Life in the Rohingya Refugee Camps.
The impending monsoon rains are bearing down on the Rohingya refugee camps in Bangladesh and there’s no getting around it – it’s going to be a really tough time.
I’ve just finished three weeks working for Oxfam’s Rohingya crisis response team in Cox’s Bazar and can remember one moment, standing in the pouring rain in the Rohingya refugee ‘mega-camp’. Everywhere I looked, ramshackle shelters made of bamboo and tarpaulins stretched into the distance.
People old and young were trying to find shelter from the downpour, and large puddles were quickly forming across the narrow brick road, with water running down sandy hillside paths.
As I was trying to take photos of a deep tube well Oxfam was drilling to provide clean water, numerous Rohingya refugees offered to take me into their shelters to stay dry, or brought me umbrellas. Such was the kindness of people who had endured unspeakable horrors that forced them from Myanmar into neighbouring Bangladesh.
The camps are experiencing what they call the ‘pre-monsoon rains’ at the moment, where every couple of days a ferocious storm will hit for an hour or so. This rain is nothing like I’m used to.
The falling water has an almost physical quality, beating down on you, and the rain can be so heavy you struggle to see the other side of a road.
Trees are often blown over in the wind, and almost immediately, huge puddles form everywhere, slowing cars and trucks on the sandy, brick roads and draining into refugees’ flimsy shelters.
It’s estimated that more than 600,000 people are living in the Rohingya refugee mega-camp alone – a population almost the size of Wellington, Dunedin and Hamilton combined.
The impact of the full monsoon on this many people in such desperate living conditions is what’s top of mind for aid workers. Yet despite this, I was struck by the way in which Rohingya refugees could find hope in what appeared to be a hopeless situation. They are denied citizenship in their country – they feel they have nowhere they belong and have nowhere to call home right now. No-one knows what their future holds.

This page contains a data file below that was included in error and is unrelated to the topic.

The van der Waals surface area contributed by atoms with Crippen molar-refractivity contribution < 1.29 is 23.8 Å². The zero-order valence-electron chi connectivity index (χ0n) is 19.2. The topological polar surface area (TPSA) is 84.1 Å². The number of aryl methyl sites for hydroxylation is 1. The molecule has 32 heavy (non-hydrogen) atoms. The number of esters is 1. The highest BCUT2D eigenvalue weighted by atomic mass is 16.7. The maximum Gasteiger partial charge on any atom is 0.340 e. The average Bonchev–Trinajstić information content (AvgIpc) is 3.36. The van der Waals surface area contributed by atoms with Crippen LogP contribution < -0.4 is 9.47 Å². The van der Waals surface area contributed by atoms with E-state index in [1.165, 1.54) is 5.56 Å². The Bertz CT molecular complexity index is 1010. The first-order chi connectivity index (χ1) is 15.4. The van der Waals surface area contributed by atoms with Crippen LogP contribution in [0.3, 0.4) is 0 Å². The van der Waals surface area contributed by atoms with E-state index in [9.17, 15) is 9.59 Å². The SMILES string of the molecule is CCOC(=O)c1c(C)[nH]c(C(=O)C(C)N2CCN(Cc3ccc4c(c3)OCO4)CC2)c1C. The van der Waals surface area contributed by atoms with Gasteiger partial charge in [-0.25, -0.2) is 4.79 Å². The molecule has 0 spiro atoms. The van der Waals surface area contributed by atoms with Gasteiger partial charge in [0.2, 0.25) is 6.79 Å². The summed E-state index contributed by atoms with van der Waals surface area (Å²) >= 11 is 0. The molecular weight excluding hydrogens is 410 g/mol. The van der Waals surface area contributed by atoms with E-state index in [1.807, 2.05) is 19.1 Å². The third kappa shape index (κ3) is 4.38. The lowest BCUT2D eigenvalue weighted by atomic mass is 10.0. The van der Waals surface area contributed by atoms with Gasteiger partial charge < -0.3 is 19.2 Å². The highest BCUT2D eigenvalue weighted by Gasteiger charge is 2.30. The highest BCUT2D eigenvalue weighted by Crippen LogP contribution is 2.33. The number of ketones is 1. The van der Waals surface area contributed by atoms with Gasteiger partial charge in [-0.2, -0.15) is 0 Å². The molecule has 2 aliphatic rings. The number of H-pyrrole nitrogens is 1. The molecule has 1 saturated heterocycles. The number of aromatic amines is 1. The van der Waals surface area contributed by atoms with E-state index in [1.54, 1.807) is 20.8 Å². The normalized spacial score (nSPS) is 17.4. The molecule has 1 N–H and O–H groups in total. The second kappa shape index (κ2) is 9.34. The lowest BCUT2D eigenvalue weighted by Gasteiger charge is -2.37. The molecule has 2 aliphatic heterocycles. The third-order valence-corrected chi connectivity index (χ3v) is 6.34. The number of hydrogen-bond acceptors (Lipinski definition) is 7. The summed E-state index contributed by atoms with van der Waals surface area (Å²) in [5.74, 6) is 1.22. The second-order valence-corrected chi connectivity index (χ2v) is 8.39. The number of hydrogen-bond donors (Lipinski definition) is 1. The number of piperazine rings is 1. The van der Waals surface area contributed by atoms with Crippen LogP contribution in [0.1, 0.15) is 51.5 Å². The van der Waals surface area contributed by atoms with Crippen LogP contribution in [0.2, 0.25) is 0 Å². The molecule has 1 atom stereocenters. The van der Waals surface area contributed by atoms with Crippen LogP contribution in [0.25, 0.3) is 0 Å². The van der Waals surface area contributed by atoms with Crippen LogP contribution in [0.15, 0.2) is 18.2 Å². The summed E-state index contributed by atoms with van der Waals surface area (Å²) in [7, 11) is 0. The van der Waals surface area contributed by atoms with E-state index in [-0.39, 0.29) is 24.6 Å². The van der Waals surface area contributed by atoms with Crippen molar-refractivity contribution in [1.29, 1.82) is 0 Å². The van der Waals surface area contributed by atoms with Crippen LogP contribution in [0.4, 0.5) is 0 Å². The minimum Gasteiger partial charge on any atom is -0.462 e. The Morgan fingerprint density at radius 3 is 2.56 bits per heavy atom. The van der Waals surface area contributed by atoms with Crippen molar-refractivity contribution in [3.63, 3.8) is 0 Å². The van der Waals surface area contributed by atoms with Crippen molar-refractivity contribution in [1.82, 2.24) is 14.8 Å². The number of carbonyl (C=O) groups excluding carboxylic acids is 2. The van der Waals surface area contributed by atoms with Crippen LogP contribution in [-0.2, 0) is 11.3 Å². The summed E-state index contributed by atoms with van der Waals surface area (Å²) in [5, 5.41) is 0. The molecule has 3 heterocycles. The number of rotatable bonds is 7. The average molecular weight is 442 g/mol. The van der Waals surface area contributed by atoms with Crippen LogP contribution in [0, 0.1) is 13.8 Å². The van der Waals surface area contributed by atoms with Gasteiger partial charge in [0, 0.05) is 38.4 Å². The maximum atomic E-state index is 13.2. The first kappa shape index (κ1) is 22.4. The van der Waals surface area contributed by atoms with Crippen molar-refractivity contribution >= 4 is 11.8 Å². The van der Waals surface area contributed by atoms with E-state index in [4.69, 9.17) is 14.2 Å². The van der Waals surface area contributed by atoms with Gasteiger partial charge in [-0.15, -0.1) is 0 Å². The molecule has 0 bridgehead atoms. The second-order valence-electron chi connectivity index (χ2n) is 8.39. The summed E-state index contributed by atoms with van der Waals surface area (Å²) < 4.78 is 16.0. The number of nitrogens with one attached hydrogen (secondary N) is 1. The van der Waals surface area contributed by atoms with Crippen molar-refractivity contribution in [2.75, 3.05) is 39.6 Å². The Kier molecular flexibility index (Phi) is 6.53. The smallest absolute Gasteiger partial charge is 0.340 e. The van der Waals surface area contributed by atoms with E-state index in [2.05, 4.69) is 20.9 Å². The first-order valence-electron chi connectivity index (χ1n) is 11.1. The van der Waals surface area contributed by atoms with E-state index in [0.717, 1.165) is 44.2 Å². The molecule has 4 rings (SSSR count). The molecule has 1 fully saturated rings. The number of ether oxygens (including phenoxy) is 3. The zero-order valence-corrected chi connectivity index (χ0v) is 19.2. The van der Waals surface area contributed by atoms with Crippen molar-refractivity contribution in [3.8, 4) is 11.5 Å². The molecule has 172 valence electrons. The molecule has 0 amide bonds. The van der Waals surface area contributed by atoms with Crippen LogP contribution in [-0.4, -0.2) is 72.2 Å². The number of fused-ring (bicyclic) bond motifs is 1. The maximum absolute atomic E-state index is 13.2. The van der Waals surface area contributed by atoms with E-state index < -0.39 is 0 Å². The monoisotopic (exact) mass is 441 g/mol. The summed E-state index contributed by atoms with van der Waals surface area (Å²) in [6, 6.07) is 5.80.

They’re awaiting monsoon rains likely to bring floods, landslides and potentially deadly water-borne diseases. The United Nations (UN) estimates up to 200,000 people are living in at-risk areas of the camps.
As much as 2.5 metres of rain could fall on the camps over the next three months. But, the refugees I met certainly weren’t hopeless or despairing.
Parents were working hard to strengthen their shelters or volunteering for charities like Oxfam as community health trainers or with the UN as camp labourers helping prepare the camps for the coming heavy rain.
Among them was a young woman I met called Ayesha*, who was 18 years old. She fled to Bangladesh with her mother and three siblings after their father was killed in the violence in Myanmar.
It took them nearly 5 days to get to Bangladesh by boat and foot; others weren’t so lucky and drowned when their boats sank.
Life is tough in the camps without a father or husband – women can get missed or sidelined at aid distributions, and culturally, young women are not supposed to go out alone.
But none of this had dampened Ayesha’s spirit. She put up her hand to volunteer and now runs community health training sessions with her neighbours and other women.
She told me, “Now I work as an Oxfam volunteer, I teach people how to maintain good hygiene and I tell people what to do to have a good life. I feel good about it”.
As for the children, they played football wherever they could find space, and ran through the camps in happy bunches and practised English with aid workers – “goodbye, how are you, I am fine.”
*name changed to protect identity
Written by Dylan Quinnell, Senior Media Coordinator at Oxfam Australia.